She never went back. 

“One of the things I realized is, I can now grocery shop from anywhere, including work, during my lunch hour,” she said. “It just saves me so much time. I wrote it into my budget during the pandemic. I just never wrote it out.” 

Leslie Mallard, 58, of Atlanta has switched almost entirely to grocery delivery in the pandemic years.  

“I can shop in the middle of the night,” in pajamas, she said. “We’ve gotten used to the convenience now, and why would we go backwards?” 

Mallard said her family alternates between Instacart and Costco. Between them, the retailers stock everything her family needs. 

“My husband actually works in a grocery store,” she said. “We still find that it saves us time.” 

But convenience comes at a cost. Online grocery shopping engenders fees, some explicit, others hidden. Delivery services can charge $5, $10 or even $15, not counting tips, to select, bag and carry groceries to a customer’s door, depending on how soon the shopper needs the items, the length of the delivery window and other factors. 

Customers tend to pay a little more for every item they order online, a markup that isn’t generally announced in bold type on the site.  

Grocery inflation hit a new high of 15 percent in June, compared to a year earlier. Online grocery prices rose by 22 percent over the same period.  

“This is not the time to be charging people more,” said Cloutier of ChaseDesign. “People are starting to notice.” 

The bigger problem with online groceries, Cloutier said, lies in trusting a surrogate to do the actual shopping. Grocery store customers linger in the produce section and at the meat counter for a reason.  

“When you do online grocery, you are handing over the keys to product selection to someone you’ve never met,” he said. “They’re gonna buy the cantaloupe you wouldn’t buy. They’re going to buy tomatoes that have bruises, and eggs that are broken. People are disappointed by what shows up at the door.”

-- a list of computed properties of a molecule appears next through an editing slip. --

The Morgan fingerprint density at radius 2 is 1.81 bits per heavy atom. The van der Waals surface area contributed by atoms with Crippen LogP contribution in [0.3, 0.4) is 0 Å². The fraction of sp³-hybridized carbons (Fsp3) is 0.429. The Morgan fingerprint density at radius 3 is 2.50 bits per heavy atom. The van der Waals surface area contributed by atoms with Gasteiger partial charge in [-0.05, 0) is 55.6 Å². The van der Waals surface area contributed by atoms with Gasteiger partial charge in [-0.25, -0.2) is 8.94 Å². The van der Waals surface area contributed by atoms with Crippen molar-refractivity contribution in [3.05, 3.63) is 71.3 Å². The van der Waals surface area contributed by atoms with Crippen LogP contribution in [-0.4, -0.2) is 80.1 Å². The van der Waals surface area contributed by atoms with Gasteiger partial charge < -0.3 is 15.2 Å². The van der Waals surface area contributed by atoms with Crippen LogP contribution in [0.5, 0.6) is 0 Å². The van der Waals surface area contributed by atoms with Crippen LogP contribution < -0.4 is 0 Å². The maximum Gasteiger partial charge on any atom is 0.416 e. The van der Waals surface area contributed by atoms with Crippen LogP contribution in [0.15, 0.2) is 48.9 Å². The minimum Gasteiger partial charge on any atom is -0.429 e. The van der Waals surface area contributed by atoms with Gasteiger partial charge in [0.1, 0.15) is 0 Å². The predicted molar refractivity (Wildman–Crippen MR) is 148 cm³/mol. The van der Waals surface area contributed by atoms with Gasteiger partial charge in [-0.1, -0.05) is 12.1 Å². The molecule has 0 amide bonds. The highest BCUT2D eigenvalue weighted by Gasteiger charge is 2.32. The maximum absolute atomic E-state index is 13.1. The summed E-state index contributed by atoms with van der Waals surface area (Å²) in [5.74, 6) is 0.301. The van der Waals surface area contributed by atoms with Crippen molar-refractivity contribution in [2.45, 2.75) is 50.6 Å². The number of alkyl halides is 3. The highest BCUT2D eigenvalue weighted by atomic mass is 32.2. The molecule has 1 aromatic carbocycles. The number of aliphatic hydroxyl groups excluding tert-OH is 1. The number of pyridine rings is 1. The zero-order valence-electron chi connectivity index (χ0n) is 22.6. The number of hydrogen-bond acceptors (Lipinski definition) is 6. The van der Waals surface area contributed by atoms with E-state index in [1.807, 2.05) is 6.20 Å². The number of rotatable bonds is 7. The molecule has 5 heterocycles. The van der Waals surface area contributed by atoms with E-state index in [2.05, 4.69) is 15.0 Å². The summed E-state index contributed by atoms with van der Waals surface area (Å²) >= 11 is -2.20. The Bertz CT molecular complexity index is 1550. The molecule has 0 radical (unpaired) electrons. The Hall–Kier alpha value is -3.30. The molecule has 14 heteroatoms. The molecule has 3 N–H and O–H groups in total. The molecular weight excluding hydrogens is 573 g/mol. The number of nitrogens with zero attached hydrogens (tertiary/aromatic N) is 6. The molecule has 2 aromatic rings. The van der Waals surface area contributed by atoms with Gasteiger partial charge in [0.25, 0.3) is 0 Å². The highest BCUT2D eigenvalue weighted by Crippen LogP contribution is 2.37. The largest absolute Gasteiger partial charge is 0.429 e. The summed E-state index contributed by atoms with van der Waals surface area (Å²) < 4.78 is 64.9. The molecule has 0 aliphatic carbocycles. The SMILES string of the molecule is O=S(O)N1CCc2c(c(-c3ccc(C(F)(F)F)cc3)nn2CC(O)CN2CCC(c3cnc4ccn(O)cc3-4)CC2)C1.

Alicia McPheron, a regular at Whole Foods in Rockville, Md., has never purchased groceries online. 

“I actually like picking out my food,” she said. “Veggies, fruit, meat, things like that. I like having the control to say, ‘This one looks a little bit healthier than that one.’” 

And then there are the dreaded substitutions. A shopper who orders groceries online cedes a measure of control, too, over what happens if an item is out of stock.  

In a February article headlined “The Bizarre World of Online Grocery Store Substitutions,” the Wall Street Journal collected war stories of online customers requesting one item and getting another. One shopper asked for strawberry-shortcake ice cream and received sausage, egg and cheese breakfast rolls. Another requested horseradish and got beets. A Pittsburgh man ordered cauliflower and wound up with raspberries. 

Grocers have labored to seal cracks in the substitution system. Whole Foods allows shoppers to select a substitute beforehand, or to forego substitutions altogether.  

Giant, a chain of 165 supermarkets in the Mid-Atlantic, trains employees to look for substitutes that are essentially the same item in larger or smaller scale, to match such features as organics or reduced salt, and to “stay within brands if you can,” said Greg Dorazio, director of e-commerce at the grocer. 

The Giant chain has scored points with customers by using its own employees and trucks to select and ferry groceries, an important consideration for orders that might include rattling eggs and thawing shrimp. 

“There is no other service out there that has to deliver frozen items, chilled items, ambient items,” industry parlance for shelf-stable food, “and get it all to you without breaking any eggs,” Dorazio said.  

Before the pandemic, Giant delivered groceries to a small group of mostly affluent customers and tech-savvy early adopters. Online shopping peaked “in the beginning of 2021,” in midwinter’s chill, just before most Americans got their first COVID-19 vaccine shot, Dorazio said.  

But online business hasn’t retreated far. Dorazio expects another surge to start right around Thanksgiving.  

“We usually peak in January or February,” he said, “and it’s usually because of a snowstorm.”